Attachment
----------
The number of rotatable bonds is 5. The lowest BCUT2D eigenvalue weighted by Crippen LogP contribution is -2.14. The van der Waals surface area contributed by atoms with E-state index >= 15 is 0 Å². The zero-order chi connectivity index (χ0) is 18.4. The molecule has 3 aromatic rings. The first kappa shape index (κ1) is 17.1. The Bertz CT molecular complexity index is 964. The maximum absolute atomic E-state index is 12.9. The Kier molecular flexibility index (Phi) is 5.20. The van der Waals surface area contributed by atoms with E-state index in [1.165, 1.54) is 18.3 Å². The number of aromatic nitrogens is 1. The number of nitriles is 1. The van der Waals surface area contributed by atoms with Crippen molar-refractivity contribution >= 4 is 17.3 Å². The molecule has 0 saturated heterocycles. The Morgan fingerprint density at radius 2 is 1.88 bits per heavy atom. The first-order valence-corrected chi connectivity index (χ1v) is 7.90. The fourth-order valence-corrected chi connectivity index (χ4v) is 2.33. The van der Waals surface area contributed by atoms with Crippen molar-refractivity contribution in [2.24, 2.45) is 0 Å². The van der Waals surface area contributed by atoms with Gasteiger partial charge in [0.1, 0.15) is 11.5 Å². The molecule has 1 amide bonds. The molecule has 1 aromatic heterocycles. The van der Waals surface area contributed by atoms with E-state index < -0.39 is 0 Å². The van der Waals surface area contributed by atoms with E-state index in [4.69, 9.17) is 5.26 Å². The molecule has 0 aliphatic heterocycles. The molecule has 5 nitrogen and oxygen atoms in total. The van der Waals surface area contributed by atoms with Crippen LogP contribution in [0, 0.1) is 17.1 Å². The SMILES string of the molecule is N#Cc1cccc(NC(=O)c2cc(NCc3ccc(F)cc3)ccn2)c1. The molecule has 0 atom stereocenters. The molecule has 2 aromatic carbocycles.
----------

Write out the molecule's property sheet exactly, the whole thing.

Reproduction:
The number of rotatable bonds is 5. The lowest BCUT2D eigenvalue weighted by Crippen LogP contribution is -2.14. The van der Waals surface area contributed by atoms with E-state index >= 15 is 0 Å². The zero-order chi connectivity index (χ0) is 18.4. The molecule has 3 aromatic rings. The first kappa shape index (κ1) is 17.1. The Bertz CT molecular complexity index is 964. The maximum absolute atomic E-state index is 12.9. The Kier molecular flexibility index (Phi) is 5.20. The van der Waals surface area contributed by atoms with E-state index in [1.165, 1.54) is 18.3 Å². The number of aromatic nitrogens is 1. The number of nitriles is 1. The van der Waals surface area contributed by atoms with Crippen molar-refractivity contribution >= 4 is 17.3 Å². The molecule has 0 saturated heterocycles. The Morgan fingerprint density at radius 2 is 1.88 bits per heavy atom. The first-order valence-corrected chi connectivity index (χ1v) is 7.90. The fourth-order valence-corrected chi connectivity index (χ4v) is 2.33. The van der Waals surface area contributed by atoms with Crippen molar-refractivity contribution in [2.24, 2.45) is 0 Å². The van der Waals surface area contributed by atoms with Gasteiger partial charge in [0.1, 0.15) is 11.5 Å². The molecule has 1 amide bonds. The molecule has 1 aromatic heterocycles. The van der Waals surface area contributed by atoms with E-state index < -0.39 is 0 Å². The van der Waals surface area contributed by atoms with E-state index in [4.69, 9.17) is 5.26 Å². The molecule has 0 aliphatic heterocycles. The molecule has 5 nitrogen and oxygen atoms in total. The van der Waals surface area contributed by atoms with Crippen LogP contribution in [0, 0.1) is 17.1 Å². The SMILES string of the molecule is N#Cc1cccc(NC(=O)c2cc(NCc3ccc(F)cc3)ccn2)c1. The molecule has 0 atom stereocenters. The molecule has 2 aromatic carbocycles.